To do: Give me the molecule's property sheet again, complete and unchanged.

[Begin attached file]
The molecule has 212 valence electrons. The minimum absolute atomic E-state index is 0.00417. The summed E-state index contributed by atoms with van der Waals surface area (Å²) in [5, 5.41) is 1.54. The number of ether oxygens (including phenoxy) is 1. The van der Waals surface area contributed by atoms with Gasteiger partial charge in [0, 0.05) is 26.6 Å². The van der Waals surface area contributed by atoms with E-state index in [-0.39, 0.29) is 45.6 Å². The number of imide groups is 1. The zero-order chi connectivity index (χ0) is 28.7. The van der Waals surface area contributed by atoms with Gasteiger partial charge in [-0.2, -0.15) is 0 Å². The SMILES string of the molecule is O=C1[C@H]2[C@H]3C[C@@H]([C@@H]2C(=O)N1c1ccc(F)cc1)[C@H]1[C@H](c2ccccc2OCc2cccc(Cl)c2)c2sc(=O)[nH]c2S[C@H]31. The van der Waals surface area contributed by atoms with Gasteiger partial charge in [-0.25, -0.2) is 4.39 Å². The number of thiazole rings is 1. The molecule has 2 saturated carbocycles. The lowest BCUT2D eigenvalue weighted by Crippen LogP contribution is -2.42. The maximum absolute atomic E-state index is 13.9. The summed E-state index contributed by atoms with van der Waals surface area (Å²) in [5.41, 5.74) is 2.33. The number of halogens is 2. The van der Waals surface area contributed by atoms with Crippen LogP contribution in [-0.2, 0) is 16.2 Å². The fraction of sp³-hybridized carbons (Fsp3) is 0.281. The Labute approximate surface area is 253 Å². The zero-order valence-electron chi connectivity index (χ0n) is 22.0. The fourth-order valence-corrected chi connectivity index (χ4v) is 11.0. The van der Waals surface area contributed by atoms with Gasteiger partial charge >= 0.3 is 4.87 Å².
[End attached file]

The molecule has 212 valence electrons. The minimum absolute atomic E-state index is 0.00417. The summed E-state index contributed by atoms with van der Waals surface area (Å²) in [5, 5.41) is 1.54. The number of ether oxygens (including phenoxy) is 1. The van der Waals surface area contributed by atoms with Gasteiger partial charge in [0, 0.05) is 26.6 Å². The van der Waals surface area contributed by atoms with E-state index in [-0.39, 0.29) is 45.6 Å². The number of imide groups is 1. The zero-order chi connectivity index (χ0) is 28.7. The van der Waals surface area contributed by atoms with Gasteiger partial charge in [-0.2, -0.15) is 0 Å². The SMILES string of the molecule is O=C1[C@H]2[C@H]3C[C@@H]([C@@H]2C(=O)N1c1ccc(F)cc1)[C@H]1[C@H](c2ccccc2OCc2cccc(Cl)c2)c2sc(=O)[nH]c2S[C@H]31. The van der Waals surface area contributed by atoms with Gasteiger partial charge in [-0.25, -0.2) is 4.39 Å². The number of thiazole rings is 1. The molecule has 2 saturated carbocycles. The lowest BCUT2D eigenvalue weighted by Crippen LogP contribution is -2.42. The maximum absolute atomic E-state index is 13.9. The summed E-state index contributed by atoms with van der Waals surface area (Å²) in [5.41, 5.74) is 2.33. The number of halogens is 2. The van der Waals surface area contributed by atoms with Crippen LogP contribution in [-0.2, 0) is 16.2 Å². The fraction of sp³-hybridized carbons (Fsp3) is 0.281. The Labute approximate surface area is 253 Å². The zero-order valence-electron chi connectivity index (χ0n) is 22.0. The fourth-order valence-corrected chi connectivity index (χ4v) is 11.0. The van der Waals surface area contributed by atoms with Gasteiger partial charge >= 0.3 is 4.87 Å².